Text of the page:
The marketing of films however still remains much different than when Willy Wonka came out, and intertwined with that is the narrower thematic concerns withing most films in the US. Movies intended for general appeal have given way to blockbusters which have a different reason for being. It used to be that children were seen as being something like a part of the audience that would go along with a family to a film, and occasionally be catered to directly has now become the audience that might drag an adult to a film and is catered to slavishly. (This is also helped by the realization that adults aren’t really so adult in their viewing anymore and that the same sort of spectacle can appeal to both groups. It may be there has been a change in adult tastes, a better understanding of them, a shift in media over the years that has dramatically changed the movie going adult population, or all of the above, but it appears to me that things really have changed enormously since the time Willy Wonka came out.)
This is all just my take on the way things have changed here in the US not something I can prove exactly, so take it for what its worth in addition to the the Dahl aspect and other considerations.
Yes, watch a film like Altered States which is rated PG but would absolutely be an R today (some violence, a little nudity, and serious use of psychotropic drugs).
I have children, and I defend them from certain things until they’re old enough to deal with them, but I don’t shield them from the way the world is, and I think it’s important to give them glimpses of that proportional to their level of experience. Part of that are these dark stories we’re talking about—hearts being cut out in Snow White and such.
I’m a firm believer in dodgeball, too.
Hmmm… I don’t know. Kids are certainly shielded and can be more shielded than is “normal” in many ways. But… even if they don’t know QUITE what is going on, kids are pretty intuitive and know that SOMETHING outside their experience is going on and is part of the world, for better or for worse.
Now and then my kids ask me to tell them a story in the dark, as we fall asleep (which I make up). They participate and add characters, and sometimes suggest themes. In the last couple of weeks I’ve felt that due to the things they were asking to be part of the story I was telling them, they were more ready for some of the uncertainty and fear that is featured in more grown up stories. The first story, which I ended in a “safe” manner with the couple in question escaping from the bad guys, who were handled by the police, had capture, abduction, threats, and very mild violence in it. The second story which I started the other night, has magic and the fear of the unknown.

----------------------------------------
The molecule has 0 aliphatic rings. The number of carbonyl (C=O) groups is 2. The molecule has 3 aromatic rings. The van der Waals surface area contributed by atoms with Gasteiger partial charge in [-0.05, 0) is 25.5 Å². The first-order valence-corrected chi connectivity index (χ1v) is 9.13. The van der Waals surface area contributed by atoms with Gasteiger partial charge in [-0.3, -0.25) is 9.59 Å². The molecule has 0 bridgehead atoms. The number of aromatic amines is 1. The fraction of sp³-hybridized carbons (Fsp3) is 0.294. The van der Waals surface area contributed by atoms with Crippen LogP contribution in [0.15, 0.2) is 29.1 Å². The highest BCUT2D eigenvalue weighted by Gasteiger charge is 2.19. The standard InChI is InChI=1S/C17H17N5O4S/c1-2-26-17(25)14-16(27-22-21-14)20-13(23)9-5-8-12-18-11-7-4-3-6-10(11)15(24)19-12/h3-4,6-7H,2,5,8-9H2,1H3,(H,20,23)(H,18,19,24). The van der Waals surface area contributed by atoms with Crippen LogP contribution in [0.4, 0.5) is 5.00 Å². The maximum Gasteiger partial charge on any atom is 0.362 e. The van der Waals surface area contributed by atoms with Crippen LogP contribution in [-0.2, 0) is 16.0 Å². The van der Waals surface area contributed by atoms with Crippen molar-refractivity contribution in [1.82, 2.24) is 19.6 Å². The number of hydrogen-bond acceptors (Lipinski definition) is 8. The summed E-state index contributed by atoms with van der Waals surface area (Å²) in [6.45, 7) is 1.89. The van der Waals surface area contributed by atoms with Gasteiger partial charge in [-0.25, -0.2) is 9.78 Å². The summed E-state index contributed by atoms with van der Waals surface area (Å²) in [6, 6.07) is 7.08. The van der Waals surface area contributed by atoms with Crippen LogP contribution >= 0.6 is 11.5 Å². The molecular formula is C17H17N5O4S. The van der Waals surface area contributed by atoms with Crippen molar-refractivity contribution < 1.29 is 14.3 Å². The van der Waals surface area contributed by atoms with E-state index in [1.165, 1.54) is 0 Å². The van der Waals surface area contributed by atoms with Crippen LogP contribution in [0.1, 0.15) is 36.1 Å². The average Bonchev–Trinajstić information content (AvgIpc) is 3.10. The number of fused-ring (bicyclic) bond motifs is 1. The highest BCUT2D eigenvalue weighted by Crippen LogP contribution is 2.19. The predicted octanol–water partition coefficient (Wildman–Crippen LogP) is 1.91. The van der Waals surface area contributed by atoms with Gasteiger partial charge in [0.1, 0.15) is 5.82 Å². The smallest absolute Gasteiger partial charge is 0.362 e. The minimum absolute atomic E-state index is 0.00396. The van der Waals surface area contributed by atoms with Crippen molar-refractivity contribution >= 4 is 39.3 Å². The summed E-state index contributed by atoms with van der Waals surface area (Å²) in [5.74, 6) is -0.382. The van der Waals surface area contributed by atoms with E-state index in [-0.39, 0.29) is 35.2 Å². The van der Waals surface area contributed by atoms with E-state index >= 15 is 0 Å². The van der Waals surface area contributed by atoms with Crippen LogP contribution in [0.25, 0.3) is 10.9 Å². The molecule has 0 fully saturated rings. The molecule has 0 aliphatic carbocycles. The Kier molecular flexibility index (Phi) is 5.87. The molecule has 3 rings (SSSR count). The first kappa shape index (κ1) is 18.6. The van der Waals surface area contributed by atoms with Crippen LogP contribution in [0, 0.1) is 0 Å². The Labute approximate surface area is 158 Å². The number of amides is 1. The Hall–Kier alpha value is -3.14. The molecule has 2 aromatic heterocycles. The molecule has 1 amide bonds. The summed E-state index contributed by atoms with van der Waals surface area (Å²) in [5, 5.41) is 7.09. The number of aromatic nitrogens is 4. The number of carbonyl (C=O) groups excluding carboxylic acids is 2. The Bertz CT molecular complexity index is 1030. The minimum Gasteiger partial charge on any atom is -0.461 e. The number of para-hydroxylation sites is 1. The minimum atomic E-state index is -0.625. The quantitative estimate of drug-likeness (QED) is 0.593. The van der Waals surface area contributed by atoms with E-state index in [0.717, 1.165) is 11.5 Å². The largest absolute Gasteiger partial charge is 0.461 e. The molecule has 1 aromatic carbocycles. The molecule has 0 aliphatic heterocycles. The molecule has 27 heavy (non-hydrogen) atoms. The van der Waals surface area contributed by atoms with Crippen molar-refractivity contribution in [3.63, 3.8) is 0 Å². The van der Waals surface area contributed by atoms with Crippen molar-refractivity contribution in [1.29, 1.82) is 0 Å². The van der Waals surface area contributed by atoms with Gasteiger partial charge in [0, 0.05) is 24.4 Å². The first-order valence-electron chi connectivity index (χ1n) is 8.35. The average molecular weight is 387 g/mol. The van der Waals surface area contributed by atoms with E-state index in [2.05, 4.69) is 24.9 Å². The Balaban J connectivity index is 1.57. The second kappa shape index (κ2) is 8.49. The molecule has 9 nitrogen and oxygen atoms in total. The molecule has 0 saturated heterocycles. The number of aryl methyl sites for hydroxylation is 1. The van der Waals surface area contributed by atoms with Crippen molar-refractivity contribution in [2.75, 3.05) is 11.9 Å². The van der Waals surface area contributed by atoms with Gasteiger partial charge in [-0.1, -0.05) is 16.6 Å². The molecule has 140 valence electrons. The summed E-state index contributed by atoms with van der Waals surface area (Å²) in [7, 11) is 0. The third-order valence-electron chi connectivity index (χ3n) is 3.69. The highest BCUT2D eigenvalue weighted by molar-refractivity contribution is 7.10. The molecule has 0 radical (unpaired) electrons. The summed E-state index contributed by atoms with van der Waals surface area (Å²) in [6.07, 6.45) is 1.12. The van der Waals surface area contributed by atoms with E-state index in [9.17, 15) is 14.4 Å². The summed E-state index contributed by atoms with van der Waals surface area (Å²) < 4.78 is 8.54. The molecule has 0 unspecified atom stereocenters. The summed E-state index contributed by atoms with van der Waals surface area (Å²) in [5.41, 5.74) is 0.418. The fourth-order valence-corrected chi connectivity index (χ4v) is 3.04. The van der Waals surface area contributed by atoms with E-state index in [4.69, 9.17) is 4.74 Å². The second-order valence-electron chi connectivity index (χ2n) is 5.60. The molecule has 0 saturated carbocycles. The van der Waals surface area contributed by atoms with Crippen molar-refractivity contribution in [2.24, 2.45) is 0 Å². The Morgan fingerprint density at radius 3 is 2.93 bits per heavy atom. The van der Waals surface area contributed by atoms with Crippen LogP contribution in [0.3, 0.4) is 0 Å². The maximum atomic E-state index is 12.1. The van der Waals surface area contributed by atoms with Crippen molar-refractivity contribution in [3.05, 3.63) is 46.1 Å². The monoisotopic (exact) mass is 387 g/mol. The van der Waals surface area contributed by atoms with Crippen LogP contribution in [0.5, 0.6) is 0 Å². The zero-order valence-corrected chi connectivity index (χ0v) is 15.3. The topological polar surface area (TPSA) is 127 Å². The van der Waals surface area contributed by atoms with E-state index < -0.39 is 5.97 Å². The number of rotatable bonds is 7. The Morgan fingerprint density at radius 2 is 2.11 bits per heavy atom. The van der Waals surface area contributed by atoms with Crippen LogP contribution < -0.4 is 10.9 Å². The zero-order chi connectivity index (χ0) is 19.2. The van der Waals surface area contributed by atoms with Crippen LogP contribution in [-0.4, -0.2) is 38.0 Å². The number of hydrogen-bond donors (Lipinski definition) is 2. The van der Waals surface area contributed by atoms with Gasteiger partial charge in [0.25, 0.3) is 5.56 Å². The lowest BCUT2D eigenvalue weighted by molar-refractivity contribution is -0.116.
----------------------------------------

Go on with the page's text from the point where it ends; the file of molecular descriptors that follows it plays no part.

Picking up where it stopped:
In the past, I would have stayed away from themes like that, and last summer’s “stories in the dark” had really goofy silly themes. But for whatever reason this year, without my moving them in any direction toward darker things, they’re interested in that.
Guess it’s a stage in development…
Culture is more overprotective in general nowadays. Even a film like Wizard Of Oz is now deemed too scary for kids.
A couple decades ago, kids were expected to learn to be thick skinned and deal with reality sooner. If a kid was bullied, he was told to learn to fight back. Now, there is a desire to keep children pure and pristine long into their teenage years, and if a kid is bullied, he’s told to run straight to the teachers.
A 1980s playground was twice as high off the ground and made of wood and interconnected steel. A current playground is two feet off the ground and made of molded plastic, and they even got rid of the sand because of germ concerns. A kid scraping his knee is now considered a legal incident.
And people wonder why there are 25 year olds still living at home.
Weird, my copy of ALTERED STATES is R, which sounds appropriate to me.
“A kid scraping his knee is now considered a legal incident.”
Are you serious? Where??
I think you’re making a LOT of generalizations here, Jirin.
As for being thick skinned and dealing with reality sooner, I’d say it depends on what kind of household you came from. Mine was VERY sheltered. My husband’s was not. That continues to happen today — it depends on the parents and what they desire in terms of child rearing.
EDIT — I’ll say America here instead of including Europe, because not sure this applies to all countries in Europe: In America, childhood was extended during the Victorian years into teenage-dom. This is HIGHLY different from for example, the European Middle Ages. This extension continues today, in particular in America where it is no longer considered enough or acceptable to stop schooling at 18 and go to work, but continue until you’re 21 with college education.
25 year olds living at home — have you noticed the shape of the economy lately??
Here, about the Victorian idea of childhood, I think this extends into our culture to this day.
You’re right, I am using hyperbole.